The aim of the jubilee, therefore, is to preserve unimpaired the essential character of the theocracy, to the end that there be no poor among the people of God (Deut. xv, 4). Hence God, who redeemed Israel from the bondage of Egypt to be his peculiar people, and allotted to them the promised land, will not suffer any one to usurp his title as Lord over those whom he owns as his own. It is the idea of grace for all the suffering children of man, bringing freedom to the captive and rest to the weary as well as to the earth, which made the year of jubilee the symbol of the Messianic year of grace (Isaiah 61:2), when all the conflicts in the universe shall be restored to their original harmony, and when not only we, who have the first-fruits of the Spirit, but the whole creation, which groaneth and travaileth in pain together until now, shall be restored into the glorious liberty of the sons of God (comp. Isaiah 61:1-3; Luke 4:21; Romans 8:18-23; Hebrews 4:9).

II. The First Christian Jubilee Most Likely Occurred in 1300

In A.D. 1300, Pope Boniface VIII declared a Jubilee Year, and it is commonly thought that it was a response to the pilgrims to Rome who came seeking great indulgences. Boniface published the Bull “Antiquorum fida relatio“, in which he declared “great remissions and indulgences for sins” obtained “by visiting the city of Rome and the venerable basilica of the Prince of the Apostles”. Boniface declared in the Bull “not only full and copious, but the most full, pardon of all their sins”, to those fulfilling certain conditions: true penitence and confession of sins, and visits to the basilicas of St. Peter and St. Paul in Rome.

III. There are “Ordinary” and “Extraordinary” Jubilee Years

In discussing the last “ordinary” Jubilee of A.D. 2000, the Vatican website has a document found here, which notes that a Jubilee is “ordinary” if it falls after a set period of years, and “extraordinary” when it is proclaimed from some outstanding event. The upcoming Year of Mercy would be considered an extraordinary jubilee.

Pope Pius IX oversaw several jubilees, including the 300th anniversary of the Council of Trent, the 1800th anniversary of the martyrdom of Sts. Peter and Paul, and the Holy Year of A.D. 1875.

Pope Pius IX oversaw several jubilees, including the 300th anniversary of the Council of Trent, the 1800th anniversary of the martyrdom of Sts. Peter and Paul, and the Holy Year of A.D. 1875.

Including A.D. 2000, there have been 26 “ordinary” Jubilees since the first in A.D. 1300.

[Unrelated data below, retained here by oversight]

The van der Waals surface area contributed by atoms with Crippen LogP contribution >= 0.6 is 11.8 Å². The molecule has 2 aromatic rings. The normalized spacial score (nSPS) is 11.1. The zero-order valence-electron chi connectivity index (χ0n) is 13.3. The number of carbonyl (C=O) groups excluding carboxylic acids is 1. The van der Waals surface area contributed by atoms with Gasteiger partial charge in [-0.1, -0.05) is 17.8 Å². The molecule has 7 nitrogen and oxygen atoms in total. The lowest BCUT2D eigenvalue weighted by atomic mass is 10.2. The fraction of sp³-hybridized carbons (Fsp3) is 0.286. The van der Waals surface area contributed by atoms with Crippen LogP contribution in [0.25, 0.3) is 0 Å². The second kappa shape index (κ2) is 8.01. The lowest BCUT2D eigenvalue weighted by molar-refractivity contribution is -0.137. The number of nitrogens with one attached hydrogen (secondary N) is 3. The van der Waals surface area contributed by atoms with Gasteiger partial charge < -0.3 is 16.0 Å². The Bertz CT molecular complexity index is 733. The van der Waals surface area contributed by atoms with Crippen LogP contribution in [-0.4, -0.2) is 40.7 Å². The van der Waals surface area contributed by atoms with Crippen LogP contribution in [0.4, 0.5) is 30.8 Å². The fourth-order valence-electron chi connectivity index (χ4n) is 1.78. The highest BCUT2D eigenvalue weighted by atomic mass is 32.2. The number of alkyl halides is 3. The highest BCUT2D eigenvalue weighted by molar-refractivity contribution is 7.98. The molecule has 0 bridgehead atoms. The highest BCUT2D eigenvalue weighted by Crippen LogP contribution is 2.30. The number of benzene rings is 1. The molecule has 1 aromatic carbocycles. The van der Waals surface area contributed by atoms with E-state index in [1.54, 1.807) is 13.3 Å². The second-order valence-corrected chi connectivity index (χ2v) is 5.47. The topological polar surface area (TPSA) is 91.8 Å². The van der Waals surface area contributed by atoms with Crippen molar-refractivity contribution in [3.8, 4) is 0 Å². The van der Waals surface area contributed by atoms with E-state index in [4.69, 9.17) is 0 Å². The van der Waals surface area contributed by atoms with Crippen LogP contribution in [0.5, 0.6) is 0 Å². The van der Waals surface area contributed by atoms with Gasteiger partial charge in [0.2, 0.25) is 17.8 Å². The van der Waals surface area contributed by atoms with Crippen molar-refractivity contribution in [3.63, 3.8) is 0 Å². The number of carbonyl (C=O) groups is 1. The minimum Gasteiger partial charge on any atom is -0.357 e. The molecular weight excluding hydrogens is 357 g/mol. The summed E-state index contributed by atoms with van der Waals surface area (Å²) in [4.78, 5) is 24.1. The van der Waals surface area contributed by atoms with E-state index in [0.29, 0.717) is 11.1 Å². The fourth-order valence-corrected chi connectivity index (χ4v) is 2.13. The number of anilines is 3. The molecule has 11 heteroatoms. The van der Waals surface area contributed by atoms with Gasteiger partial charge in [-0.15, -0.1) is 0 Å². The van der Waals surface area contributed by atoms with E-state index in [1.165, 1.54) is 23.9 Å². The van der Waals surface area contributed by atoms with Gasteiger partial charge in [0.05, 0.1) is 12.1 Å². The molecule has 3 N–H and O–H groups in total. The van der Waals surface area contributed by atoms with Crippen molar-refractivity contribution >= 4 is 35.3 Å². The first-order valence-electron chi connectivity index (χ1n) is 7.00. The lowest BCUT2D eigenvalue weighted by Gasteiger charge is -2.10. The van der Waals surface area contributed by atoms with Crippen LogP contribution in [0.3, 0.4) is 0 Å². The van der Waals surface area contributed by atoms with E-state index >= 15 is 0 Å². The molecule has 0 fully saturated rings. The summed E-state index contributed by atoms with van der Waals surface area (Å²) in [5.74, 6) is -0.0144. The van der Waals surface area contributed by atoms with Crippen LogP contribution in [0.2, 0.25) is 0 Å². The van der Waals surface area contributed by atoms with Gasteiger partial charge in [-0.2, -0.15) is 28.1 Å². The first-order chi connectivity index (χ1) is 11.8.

“The custom of calling ‘extraordinary’ Jubilees began in the 16th century and they can vary in length from a few days to a year.” In the last (20th) century, there were two extraordinary jubilees:

  • A.D. 1933, proclaimed by Pope Pius XI to mark the 1900th anniversary of Redemption;
  • A.D. 1983, proclaimed by Pope St. John Paul II to mark the 1950th anniversary of Redemption.

Given the fact that both of the preceding extraordinary jubilees are tied to Redemption, it could be anticipated that the next extraordinary jubilee after this upcoming one might occur on A.D. 2033, for the 2000th anniversary.

IV. Jubilee Years are Characterized by Opening the Holy Doors

Each of the four major papal basilicas in Rome (St. Peter’s, St. John Lateran, St. Paul Outside the Walls, and St. Maria Maggiore) have a “holy door” that is sealed shut from the inside and only opened for jubilee years.

Opening the Holy Door

Opening the Holy Door

When Pope Boniface IX declared a extraordinary jubilee, he unsealed the Holy Door at St. John Lateran on Christmas Eve A.D. 1390. At that time, St. Peter’s Basilica was still the “old” basilica originally built by Emperor Constantine, and not the current one which was completed in A.D. 1626, and which features for its Holy Door the northernmost entrance to the basilica.

Since then, each jubilee has been characterized by the opening of the holy doors, a practice which has been modified in modern times so that each diocese’s cathedral may designate a “holy door” (as well as at other suitable pilgrimage sites within the diocese)  to be symbolically and ceremonially opened at the start of the jubilee year. This expansion of opening “holy doors” all over the world provides to pilgrims who cannot travel all the way to Rome the opportunity to take part more fully in the jubilee, and obtain the indulgences promised to them.

V. Conclusion

Since the original intent of jubilees for the ancient Hebrews involved making impossible “absolute poverty” by restoring individuals to their ancestral lands and doing away with slavery, it was a special time when the riches of mercy were poured out for the good of God’s people.

While it has less to do with the temporal concerns of those first jubilees, the upcoming “Year of Mercy” is nevertheless very much about doing away with spiritual poverty and slavery to sin, by restoring us to the full and rich life in Christ that is promised to us in Baptism. As the saying goes, “To Fast when the Church Feasts, is to Fast alone”, so we would do well to join in this important celebration however we are able.

———————-

References:

  1. Catholic Encyclopedia (maintained at NewAdvent.org), “Year of Jubilee (Hebrew)”, http://www.newadvent.org/cathen/08534a.htm.
  2. Catholic Encyclopedia (maintained at NewAdvent.org), “Holy Year of Jubilee”, http://www.newadvent.org/cathen/08531c.htm.
  3. Vatican Website, Documents on the A.D. 2000 Jubilee, http://www.vatican.va/jubilee_2000/docs/documents/ju_documents_17-feb-1997_history_en.html.
  4. Wikipedia, “Holy door”, https://en.wikipedia.org/wiki/Holy_door.